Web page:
How to:

  • Ask your child to think of something that happened to him/her recently. It could be in school, a holiday, a family outing.
  • Let them describe it briefly in about 5-6 short sentences.
  • Write each one on a separate piece of paper
  • Scramble the sentences and ask them to put it back in sequence from the beginning to the end
  • Have your child read it aloud to confirm their sequence is correct.

What kids learn:

  • Kids can learn writing and organizing skills. It also trains their thought process (or what we commonly call “flow”)

5. Play Punctuation

When we are speaking to one another, we are already splitting our sentences. But the problem is, we don’t realize it. This becomes a problem when children begin lumping words together.

What you’ll need:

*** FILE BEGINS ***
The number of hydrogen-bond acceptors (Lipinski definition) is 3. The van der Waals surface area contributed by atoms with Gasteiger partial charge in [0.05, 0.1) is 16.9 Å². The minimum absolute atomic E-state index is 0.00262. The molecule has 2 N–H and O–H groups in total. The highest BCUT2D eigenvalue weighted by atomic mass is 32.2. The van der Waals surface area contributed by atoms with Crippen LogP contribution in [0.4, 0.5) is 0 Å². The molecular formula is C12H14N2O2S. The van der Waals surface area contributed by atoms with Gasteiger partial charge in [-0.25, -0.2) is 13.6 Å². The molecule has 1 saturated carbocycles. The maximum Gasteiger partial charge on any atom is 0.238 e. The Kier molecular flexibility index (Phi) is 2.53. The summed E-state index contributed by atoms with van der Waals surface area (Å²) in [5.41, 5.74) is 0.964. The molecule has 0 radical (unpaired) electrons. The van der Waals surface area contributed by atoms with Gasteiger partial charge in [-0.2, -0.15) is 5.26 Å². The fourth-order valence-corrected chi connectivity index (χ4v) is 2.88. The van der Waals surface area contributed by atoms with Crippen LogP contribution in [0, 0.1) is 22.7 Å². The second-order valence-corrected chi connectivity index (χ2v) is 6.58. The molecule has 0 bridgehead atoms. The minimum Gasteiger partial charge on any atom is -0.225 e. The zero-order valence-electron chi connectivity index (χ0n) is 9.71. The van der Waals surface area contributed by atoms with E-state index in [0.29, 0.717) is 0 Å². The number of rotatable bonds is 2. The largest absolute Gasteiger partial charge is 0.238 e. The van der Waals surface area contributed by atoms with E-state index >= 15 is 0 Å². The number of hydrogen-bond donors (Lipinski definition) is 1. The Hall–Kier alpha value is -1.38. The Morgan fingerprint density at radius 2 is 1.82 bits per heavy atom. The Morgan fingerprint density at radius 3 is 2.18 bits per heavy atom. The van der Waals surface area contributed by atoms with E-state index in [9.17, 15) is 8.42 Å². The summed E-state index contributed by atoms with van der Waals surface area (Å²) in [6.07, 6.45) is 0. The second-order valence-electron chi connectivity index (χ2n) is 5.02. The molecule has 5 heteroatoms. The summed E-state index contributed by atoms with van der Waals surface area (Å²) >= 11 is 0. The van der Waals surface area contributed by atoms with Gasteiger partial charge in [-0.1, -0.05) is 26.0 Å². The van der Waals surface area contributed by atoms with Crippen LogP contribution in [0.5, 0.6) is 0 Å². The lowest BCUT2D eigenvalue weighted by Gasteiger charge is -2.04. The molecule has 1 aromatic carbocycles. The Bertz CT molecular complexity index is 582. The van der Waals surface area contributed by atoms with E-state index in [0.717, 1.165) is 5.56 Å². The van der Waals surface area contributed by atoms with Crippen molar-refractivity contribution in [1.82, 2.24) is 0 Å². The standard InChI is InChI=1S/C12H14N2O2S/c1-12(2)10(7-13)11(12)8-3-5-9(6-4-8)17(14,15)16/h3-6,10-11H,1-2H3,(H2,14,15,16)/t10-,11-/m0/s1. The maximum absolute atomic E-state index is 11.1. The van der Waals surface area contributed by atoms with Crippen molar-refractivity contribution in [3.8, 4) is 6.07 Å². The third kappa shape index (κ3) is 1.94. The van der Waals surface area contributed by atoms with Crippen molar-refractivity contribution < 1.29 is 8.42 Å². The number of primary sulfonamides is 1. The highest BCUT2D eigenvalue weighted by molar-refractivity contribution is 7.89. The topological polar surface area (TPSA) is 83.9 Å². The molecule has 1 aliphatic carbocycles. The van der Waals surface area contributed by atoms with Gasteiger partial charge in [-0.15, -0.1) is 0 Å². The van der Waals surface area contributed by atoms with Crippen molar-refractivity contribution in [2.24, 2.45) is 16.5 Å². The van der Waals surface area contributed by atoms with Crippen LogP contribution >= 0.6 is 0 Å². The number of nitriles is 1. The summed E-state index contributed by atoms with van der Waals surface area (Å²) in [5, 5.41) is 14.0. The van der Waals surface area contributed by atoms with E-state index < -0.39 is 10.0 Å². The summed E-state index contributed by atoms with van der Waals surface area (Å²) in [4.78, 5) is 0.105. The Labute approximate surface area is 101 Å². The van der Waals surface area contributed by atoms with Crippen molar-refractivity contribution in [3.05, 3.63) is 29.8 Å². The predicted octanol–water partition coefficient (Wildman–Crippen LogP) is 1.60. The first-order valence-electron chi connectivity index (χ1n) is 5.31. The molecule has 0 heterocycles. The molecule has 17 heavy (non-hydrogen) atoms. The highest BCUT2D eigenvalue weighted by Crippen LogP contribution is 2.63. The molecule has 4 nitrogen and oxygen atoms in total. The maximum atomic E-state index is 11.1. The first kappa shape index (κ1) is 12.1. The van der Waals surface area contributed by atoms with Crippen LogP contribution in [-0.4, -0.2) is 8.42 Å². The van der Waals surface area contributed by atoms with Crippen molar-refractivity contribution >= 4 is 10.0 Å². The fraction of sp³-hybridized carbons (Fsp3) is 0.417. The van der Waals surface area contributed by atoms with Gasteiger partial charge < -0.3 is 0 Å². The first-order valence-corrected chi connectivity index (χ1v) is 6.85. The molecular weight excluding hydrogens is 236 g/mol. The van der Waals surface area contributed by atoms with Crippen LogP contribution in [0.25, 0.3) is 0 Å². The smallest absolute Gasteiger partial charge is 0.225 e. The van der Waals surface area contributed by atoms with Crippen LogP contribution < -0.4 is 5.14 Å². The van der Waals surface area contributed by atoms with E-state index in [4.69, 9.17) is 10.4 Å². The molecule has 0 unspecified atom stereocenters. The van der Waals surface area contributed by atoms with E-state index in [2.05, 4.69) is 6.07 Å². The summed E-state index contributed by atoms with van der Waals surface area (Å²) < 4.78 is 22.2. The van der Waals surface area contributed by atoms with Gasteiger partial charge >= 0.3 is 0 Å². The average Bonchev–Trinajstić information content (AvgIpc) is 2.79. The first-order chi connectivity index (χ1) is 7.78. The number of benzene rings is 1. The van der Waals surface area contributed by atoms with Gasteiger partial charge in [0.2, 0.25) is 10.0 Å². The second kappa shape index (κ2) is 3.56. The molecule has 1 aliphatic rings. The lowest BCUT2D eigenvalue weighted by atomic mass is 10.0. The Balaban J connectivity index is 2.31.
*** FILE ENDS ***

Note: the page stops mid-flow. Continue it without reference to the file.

• Index cards with one big punctuation marks on each

How to:

  • Depending on your child’s level, you can add more punctuation marks (for beginners, start with the period, comma, question mark and exclamation mark)
  • Read a passage together, removing the punctuations
  • Get your kid to raise the appropriate card when there’s a punctuation needed

What kids learn:

  • This activity teaches children how different punctuations fit into sentences based on context. You can also get children to be more expressive by having them read aloud.

6. 5 Senses in the Outdoors

The 5 senses are basic to every human. Being able to identify them is not only fun, it helps to enrich the entire experience. It’s a good mindfulness practice for parents too!

What you’ll need:

  • Nothing

How to:

  • Head out with your child for a nice stroll in the park or neighbourhood